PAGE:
Homeowners were reimbursed for their property 30 years ago, but Johannsdottir says that they will return photos and heirlooms found in some of the lightly damaged structures. "The people of Heimaey are pretty excited about the entire project," she says.

Over the course of several years they hope to create a historical exhibit – a reconstructed town under a large roof – to show how people lived in 1973. The project is expected to cost about $2.3 million. (For more information: www.pompeinordursins.is).


Books on IceThe Grolier Club in New York has opened a public exhibition, "Books on Ice: British and American Literature of Polar Exploration," running now through Feb. 4. The exhibit will include many of the classics of expedition literature as well as more unusual materials through 1950 related to the Western perception of the Arctic and Antarctica, ranging from historical materials to the printed ephemera of polar expeditions.

Highlights will include books which have survived time in the polar regions, including a prayer book from the ill-fated Sir John Franklin expedition of 1845-48; a copy of Tennyson's poems carried to the South Pole by the Scott party; the first book printed in Antarctica; shipboard printing of HMS Plover; and the portable "Seaman's Library" of Robert Peary's SS Roosevelt. In many cases the battered condition of the works speak volumes about the rigors of exploration and their effects on printed materials. The club is located at 47 East 60th Street. (For more information: www.GrolierClub.org).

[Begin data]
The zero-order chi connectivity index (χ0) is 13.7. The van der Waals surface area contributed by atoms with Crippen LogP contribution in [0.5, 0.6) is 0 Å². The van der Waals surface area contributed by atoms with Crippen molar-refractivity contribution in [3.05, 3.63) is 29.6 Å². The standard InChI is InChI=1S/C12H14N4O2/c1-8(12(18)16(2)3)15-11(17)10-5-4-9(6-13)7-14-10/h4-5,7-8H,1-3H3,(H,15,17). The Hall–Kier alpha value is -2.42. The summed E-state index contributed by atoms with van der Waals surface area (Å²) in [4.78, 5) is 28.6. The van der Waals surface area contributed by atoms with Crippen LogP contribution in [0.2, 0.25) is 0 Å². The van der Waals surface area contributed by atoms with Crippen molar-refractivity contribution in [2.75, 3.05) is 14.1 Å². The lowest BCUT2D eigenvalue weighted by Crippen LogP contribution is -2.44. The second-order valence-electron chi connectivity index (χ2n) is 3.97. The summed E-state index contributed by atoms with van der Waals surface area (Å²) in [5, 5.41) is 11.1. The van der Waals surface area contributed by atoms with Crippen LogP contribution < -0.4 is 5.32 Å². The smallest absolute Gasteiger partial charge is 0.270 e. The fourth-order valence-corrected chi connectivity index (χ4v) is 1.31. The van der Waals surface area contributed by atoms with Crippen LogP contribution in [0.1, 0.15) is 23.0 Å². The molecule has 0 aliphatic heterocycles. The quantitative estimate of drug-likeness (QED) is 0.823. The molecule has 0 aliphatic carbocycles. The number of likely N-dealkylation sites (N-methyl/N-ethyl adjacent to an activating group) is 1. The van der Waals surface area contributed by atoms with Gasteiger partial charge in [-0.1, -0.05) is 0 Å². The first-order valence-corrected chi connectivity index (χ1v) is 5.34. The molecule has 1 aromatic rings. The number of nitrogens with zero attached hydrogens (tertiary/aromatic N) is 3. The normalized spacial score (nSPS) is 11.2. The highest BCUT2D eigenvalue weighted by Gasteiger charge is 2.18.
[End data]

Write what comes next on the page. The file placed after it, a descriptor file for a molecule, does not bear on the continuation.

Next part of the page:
Flicks and Picks – The best documentary films in the areas of Scientific Exploration, Field Research, and Wildlife and Conservation will be presented on Jan. 21 at the fourth annual Explorers Club Documentary Film Festival – a daylong celebration of our world and those who explore it. The event will be held from 9 a.m. – 9 p.m. at Club headquarters, 46 East 70th Street, New York. Cost is $60 for an all-day pass. (For more information: Stephanie Chambers, 212 628 8383 x 18, www.Explorers.org).


Norman D. Vaughan (1905-2005)

He Dreamed the Impossible Dream

As you go through life, besides loved ones, there are usually just a handful of people you meet that you’ll never forget. Perhaps it was a high school principal who believed in your capabilities; a favorite teacher or clergy member. For those of us at Expedition News, Colonel Norman D. Vaughan was just such a person – the exploration field’s Energizer bunny. The last surviving member of Admiral Richard E. Byrd’s original 1928 expedition to Antarctica, Vaughan was a living link to the early 20th century’s rich history of discovery. Sadly, Col. Vaughan passed away on Dec. 23 of congestive heart failure, just four days after his 100th birthday.